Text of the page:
A nose redolent of sumptuous orange, tangerine, Satsuma and a bucket full of citrus fruit. The aromas have a lovely perfume to them along with some buzzy cinnamon spices and gobs of mature honey – Absolutely stunning! Over time the aromas move into the fleshy yellow territory….. Oooh yes!

The soft, mature honey dances on the palate, viscous orange fruit with loads of soft spices set up a stunning middle of granity fruit. It’s a bit ephemeral by damn it’s a gorgeous fleeting moment. The length is superb all granity crisp with hay and grass notes. Oh and still the spices go on!

A drop of water isn’t really needed but it brings out a lovely perfumed edge to the aromas along with some coffee and a candied gloss. This is a superb old Spey in the Glen Grant/ Rothes mould. The alcohol stops it becoming flabby and a touch of granity hardness keeps it real…….. man!!

Springbank 1997 (12 year old) 59.3% £61.95

Refill Bourbon Cask 827

A lovely, crisp, coastal nose. Quiet heavily peated for a Springbank. The peat is wonderfully sweet(ish), crumbly in texture and full of bog myrtle, fish, coffee-manure (really!) and rubber. There is some lovely, perfume accentuated orange fruit. It could pass for an Islay at a blind tasting any day! Although it has possibly a more rounded character to it. My god, at last a good privately bottled Springbank!!!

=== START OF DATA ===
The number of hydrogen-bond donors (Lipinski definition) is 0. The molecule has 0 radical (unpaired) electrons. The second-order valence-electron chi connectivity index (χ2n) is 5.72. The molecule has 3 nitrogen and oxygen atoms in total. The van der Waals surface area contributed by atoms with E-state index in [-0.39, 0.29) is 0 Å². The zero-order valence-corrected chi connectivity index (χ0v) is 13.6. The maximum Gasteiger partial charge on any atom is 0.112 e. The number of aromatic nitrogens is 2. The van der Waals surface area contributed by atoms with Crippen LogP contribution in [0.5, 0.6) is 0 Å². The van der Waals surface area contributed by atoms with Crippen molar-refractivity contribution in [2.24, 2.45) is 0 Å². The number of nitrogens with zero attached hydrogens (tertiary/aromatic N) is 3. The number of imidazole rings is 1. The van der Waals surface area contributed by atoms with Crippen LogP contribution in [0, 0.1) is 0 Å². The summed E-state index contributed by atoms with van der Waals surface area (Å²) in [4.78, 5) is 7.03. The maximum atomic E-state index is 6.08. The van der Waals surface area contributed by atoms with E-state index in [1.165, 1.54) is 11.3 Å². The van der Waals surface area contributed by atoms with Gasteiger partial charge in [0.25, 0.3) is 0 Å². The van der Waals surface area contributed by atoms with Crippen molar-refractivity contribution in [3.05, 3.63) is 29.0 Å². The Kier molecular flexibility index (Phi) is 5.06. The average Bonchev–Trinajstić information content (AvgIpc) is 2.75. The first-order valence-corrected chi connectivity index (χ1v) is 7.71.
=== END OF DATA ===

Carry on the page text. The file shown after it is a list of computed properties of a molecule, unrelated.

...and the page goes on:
Quiet oily on the palate, dare I say it, delicate? The peat is practically the only flavour that emerges from the somewhat piquant alcohol. Water definitely needed!

However said water makes no difference to the nose but the changes to the palate are quiet dramatic. The palate now loosened from the grip of the alcohol displays a lovely sweet, juicy character. It revels in the sweet peat, earth and crisp white fruits. However it is still young, coastal and bracing, possibly a bit short, and although there is some wood interaction and sweet vanillin’s, it could have done with a bit longer in the cask. In saying all that it is definitely a wakey-wakey dram, one to blow away the cobwebs or enliven the senses after a tedious day at the office. And for that reason I think it deserves shelf space. I mean how many time have you heard me being enthusiastic about a privately bottled Springbank?

Highland Park 1995 (14 year old) 57.6%

Bourbon Cask 1479